Subject: Re: Stupid Human Tricks
From: firstname.lastname@example.org (Grant Erwin)
Date: Tue, 19 Sep 1995 20:15:46 GMT
Well, after reading this thread awhile, I thought I'd throw in a few
of my old shipyard stories. I'm going to skip the old Seattle-shipyard
legends and just post the ones I saw myself.
First off was the time I spent all day welding with a hairline crack
in my welding lens. I woke up at 2AM screaming in pain from the worst
flash burn ever.
Next .. there was this fishing boat that had hit a rock and it had put
a big wobble in the keel. This type of boat has a keel plate that's
vertical, 2" thick, and about 24" wide, at least along the after part
of the boat. We had cut out a nice C-shaped piece about 14' long x 1'
wide by 2" thick, and fabricated a nice straight piece to weld in its
place. So they let this shipfitter put the thing in place. Well, the
boat was up on blocks on a drydock, about 2' off the deck at its lowest
point. The guy tacked up padeyes on either side of the keel, and put
chainfalls on them, and hooked up the piece, and got it roughly vertical,
and then started raising it into place. Well, to get comfortable, he
scooted in and was sitting with his *legs under the piece* and was working
the chain by hand. His tack broke on one padeye, which overstressed the
tack on the next, which ... he lost both legs at the knee.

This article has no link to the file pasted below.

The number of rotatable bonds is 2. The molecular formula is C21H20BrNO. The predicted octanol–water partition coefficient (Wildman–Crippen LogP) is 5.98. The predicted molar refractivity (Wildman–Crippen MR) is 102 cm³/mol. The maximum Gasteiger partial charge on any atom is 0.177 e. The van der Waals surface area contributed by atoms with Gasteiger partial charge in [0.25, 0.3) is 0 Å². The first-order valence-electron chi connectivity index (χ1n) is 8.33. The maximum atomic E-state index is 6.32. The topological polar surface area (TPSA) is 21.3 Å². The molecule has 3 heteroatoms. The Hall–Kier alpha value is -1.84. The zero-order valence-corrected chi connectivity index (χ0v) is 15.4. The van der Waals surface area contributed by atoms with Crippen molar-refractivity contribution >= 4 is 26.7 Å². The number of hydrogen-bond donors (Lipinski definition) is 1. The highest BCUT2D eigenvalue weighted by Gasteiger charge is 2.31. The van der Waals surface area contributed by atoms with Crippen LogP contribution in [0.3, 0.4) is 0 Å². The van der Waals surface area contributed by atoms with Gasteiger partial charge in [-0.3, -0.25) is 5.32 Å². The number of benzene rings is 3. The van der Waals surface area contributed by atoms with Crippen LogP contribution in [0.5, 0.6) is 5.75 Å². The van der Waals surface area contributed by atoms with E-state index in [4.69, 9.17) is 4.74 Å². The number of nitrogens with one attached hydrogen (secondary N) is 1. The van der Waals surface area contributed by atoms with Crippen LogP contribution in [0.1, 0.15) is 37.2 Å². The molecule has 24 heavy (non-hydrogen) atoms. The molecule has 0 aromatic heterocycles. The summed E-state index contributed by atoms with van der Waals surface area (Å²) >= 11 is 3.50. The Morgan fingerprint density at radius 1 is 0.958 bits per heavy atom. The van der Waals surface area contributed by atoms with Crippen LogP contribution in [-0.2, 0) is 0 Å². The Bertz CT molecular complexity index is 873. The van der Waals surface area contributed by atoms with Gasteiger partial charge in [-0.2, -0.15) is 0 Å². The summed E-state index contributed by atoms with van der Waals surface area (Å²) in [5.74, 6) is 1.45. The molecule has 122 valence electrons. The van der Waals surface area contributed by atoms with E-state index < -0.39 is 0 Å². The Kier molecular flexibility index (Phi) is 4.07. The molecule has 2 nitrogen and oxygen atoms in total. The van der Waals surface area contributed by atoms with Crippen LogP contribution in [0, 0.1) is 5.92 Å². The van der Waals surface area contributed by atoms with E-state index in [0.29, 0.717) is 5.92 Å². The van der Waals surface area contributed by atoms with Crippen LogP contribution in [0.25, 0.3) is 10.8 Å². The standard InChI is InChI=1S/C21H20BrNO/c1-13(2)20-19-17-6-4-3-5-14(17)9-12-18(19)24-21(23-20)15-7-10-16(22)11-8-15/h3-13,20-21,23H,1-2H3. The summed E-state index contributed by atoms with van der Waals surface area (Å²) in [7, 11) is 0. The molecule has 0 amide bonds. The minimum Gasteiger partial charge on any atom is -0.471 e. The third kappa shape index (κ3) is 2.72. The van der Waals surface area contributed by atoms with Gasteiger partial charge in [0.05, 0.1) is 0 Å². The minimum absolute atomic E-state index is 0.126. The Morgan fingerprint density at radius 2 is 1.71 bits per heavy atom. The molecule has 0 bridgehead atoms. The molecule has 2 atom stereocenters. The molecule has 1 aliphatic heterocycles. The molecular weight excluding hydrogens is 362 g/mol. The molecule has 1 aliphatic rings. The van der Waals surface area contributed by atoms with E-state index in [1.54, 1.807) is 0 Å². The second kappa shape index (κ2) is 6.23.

Next .. they fired up a 100 kW AM radio station about 150 yards from
Todd Shipyards. The first lucky rigger to grab a hook on a cable hanging
down about 100 feet from a huge shipyard crane took a direct arc of
immense proportion. He now has a hook.
Next .. anyone who works ship repair knows about sealed up steel tanks
that have a little water in them. The steel gets oxidized by the water
and that pulls most of the usable oxygen out of the air. This is a
condition called "dead air". A couple of pipefitters were tasked with
opening such a tank and blowing it out for an hour or so to refresh the
air. Well, they got the hatch off and then the lunch whistle blew. One
guy scooted around right next to the hole, and dropped his wallet down
in the tank. Faced with no money to buy lunch, he held his breath and
started down the ladder. He dropped like a rock. His buddy, seeing this,
went in after him. They both died.
One more from my personal set: I once jumped off a 4' ledge with a 100 lb.
toolbag over one shoulder. I didn't get up on my feet again for six weeks.
Still feel that one in bad weather.
Oh, by the way just the other day I caught a linoleum knife in a grinding
wheel, and had it flung violently into my face. I have a really FU'ed
face shield that paid for itself in spades that day.
Wanna become a safety nerd? Try eleven years in the shipyards around a
bunch of guys dumber than stumps. After awhile, you BELIEVE.
Then there was the time when I was a laborer and bent over to sweep up
a pile of trash under an engine room ladder, just when a guy above was
welding let loose a big glob of red hot slag which went right down the
crack of my a**. Three tiny 3rd degree burns. For three months I had to
go to work early, go to the infirmary, drop trou and bend over to get
rebandaged. How embare-assing.
Gosh, this is fun.
Grant Erwin | Senior Member, Technical Staff
Cascade Design Automation Corp. | Internet: email@example.com
3650 131st Ave SE, Suite 650 | TEL: (206)-649-7613
Bellevue, WA 98006 | FAX: (206)-649-7600